ULTION, ul'shun, _n._ revenge. [L.]

ULTRA, ul'tra, _adj._ going beyond, extreme--in composition, as in _Ultra-classical_, _Ultra-fashionable_, _Ultra-conservative_, _Ultra-critical_, &c.--_n._ an ultraist: a fanatic.--_ns._ UL'TRAISM, the principles of ultraists; UL'TRAIST, one who carries to extremes the opinions or principles of his party.--ULTRA V[=I]'RES, beyond one's power or rights. [L. _ultra_, beyond, _vires_, pl. of _vis_, strength.]

ULTRAMARINE, ul-tra-ma-r[=e]n', _adj._ situated beyond the sea.--_n._ the most beautiful and durable sky-blue colour, so called either from its intense blue, or from the _lapis lazuli_, from which it is made, being brought from Asia, beyond the sea.

ULTRAMONTANE, ul-tra-mon't[=a]n, _adj._ being beyond the mountains (i.e.

the Alps): originally used in Italy of the French, Germans, &c.; afterwards applied by the northern nations to the Italians, hence its present meaning--viz. holding or denoting extreme views as to the Pope's rights and supremacy.--_ns._ ULTRAMON'TANISM, ultramontane or extreme views as to the Pope's rights; ULTRAMON'TANIST, one who holds to ultramontanism. [L.

_ultra_, beyond, _montanus_--_mons_, _montis_, a mountain.]

ULTRAMUNDANE, ul-tra-mun'd[=a]n, _adj._ being beyond the world, or beyond the limits of our system.

ULTRA-PROTESTANT, ul'tra-prot'es-tant, _n._ a supporter of extreme Protestant views.--Also _adj._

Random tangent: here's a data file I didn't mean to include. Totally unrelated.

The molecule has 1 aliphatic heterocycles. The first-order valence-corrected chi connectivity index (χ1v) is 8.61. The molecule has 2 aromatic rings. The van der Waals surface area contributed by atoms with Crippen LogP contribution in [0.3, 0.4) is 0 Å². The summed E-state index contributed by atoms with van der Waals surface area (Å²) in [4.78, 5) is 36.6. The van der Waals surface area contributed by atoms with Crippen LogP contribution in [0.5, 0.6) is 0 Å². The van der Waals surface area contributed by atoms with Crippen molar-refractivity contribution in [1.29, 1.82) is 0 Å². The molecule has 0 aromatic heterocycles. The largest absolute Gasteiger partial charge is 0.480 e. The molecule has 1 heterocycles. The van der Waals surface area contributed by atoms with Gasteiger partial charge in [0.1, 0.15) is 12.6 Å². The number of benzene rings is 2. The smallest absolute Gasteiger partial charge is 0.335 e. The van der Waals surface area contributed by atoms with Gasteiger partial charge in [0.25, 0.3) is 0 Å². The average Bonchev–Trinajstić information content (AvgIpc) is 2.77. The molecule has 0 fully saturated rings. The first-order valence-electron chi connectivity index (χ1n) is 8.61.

ULTRA-RELIGIOUS, ul'tra-re-lij'us, _adj._ excessively religious.

ULTRA-SENSUAL, ul'tra-sen's[=u]-al, _adj._ beyond the range or reach of the senses.

ULTRA-TROPICAL, ul'tra-trop'ik-al, _adj._ situated beyond the tropics: warmer than the tropics.

ULTRA-VIRTUOUS, ul'tra-v[.e]r't[=u]-us, _adj._ prudish.

ULTRONEOUS, ul-tr[=o]'n[=e]-us, _adj._ spontaneous, voluntary.--_adv._ ULTR[=O]'NEOUSLY.--_n._ ULTR[=O]'NEOUSNESS. [L. _ultro_, spontaneously.]

ULULANT, ul'[=u]-lant, _adj._ howling.--_v.i._ UL'UL[=A]TE, to hoot or screech.--_n._ ULUL[=A]'TION, howling, wailing. [L. _ulul[=a]re_, to hoot.]

UMBEL, um'bel, _n._ a form of flower in which a number of stalks, each bearing a flower, radiate from one centre.--_adjs._ UM'BELLATE, -D, bearing umbels.--_n._ UMBELL'IFER, any plant of the parsley family.--_adj._ UMBELLIF'EROUS, bearing or producing umbels.--_n._ UM'BELLULE, a secondary umbel. [L. _umbella_, dim. of _umbra_, a shade.]